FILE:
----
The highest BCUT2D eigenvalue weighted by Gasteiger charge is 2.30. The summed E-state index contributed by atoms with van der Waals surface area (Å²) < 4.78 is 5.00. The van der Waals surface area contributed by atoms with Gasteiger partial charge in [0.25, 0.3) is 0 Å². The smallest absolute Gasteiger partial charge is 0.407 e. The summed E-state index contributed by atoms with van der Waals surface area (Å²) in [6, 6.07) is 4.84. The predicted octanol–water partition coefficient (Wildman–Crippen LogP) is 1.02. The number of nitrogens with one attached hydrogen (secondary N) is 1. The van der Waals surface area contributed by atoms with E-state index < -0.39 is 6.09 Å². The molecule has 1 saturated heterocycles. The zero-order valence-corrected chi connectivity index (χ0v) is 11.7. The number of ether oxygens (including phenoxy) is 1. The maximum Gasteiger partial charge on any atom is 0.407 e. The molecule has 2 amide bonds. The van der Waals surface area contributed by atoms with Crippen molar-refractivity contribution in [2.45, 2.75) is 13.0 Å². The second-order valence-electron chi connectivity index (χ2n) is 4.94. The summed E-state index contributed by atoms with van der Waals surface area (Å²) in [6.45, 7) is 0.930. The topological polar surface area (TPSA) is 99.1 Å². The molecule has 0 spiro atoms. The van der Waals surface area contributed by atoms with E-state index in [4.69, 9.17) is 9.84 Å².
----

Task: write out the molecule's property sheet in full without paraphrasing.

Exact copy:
The highest BCUT2D eigenvalue weighted by Gasteiger charge is 2.30. The summed E-state index contributed by atoms with van der Waals surface area (Å²) < 4.78 is 5.00. The van der Waals surface area contributed by atoms with Gasteiger partial charge in [0.25, 0.3) is 0 Å². The smallest absolute Gasteiger partial charge is 0.407 e. The summed E-state index contributed by atoms with van der Waals surface area (Å²) in [6, 6.07) is 4.84. The predicted octanol–water partition coefficient (Wildman–Crippen LogP) is 1.02. The number of nitrogens with one attached hydrogen (secondary N) is 1. The van der Waals surface area contributed by atoms with E-state index < -0.39 is 6.09 Å². The molecule has 1 saturated heterocycles. The zero-order valence-corrected chi connectivity index (χ0v) is 11.7. The number of ether oxygens (including phenoxy) is 1. The maximum Gasteiger partial charge on any atom is 0.407 e. The molecule has 2 amide bonds. The van der Waals surface area contributed by atoms with Crippen molar-refractivity contribution in [2.45, 2.75) is 13.0 Å². The second-order valence-electron chi connectivity index (χ2n) is 4.94. The summed E-state index contributed by atoms with van der Waals surface area (Å²) in [6.45, 7) is 0.930. The topological polar surface area (TPSA) is 99.1 Å². The molecule has 0 spiro atoms. The van der Waals surface area contributed by atoms with E-state index in [4.69, 9.17) is 9.84 Å².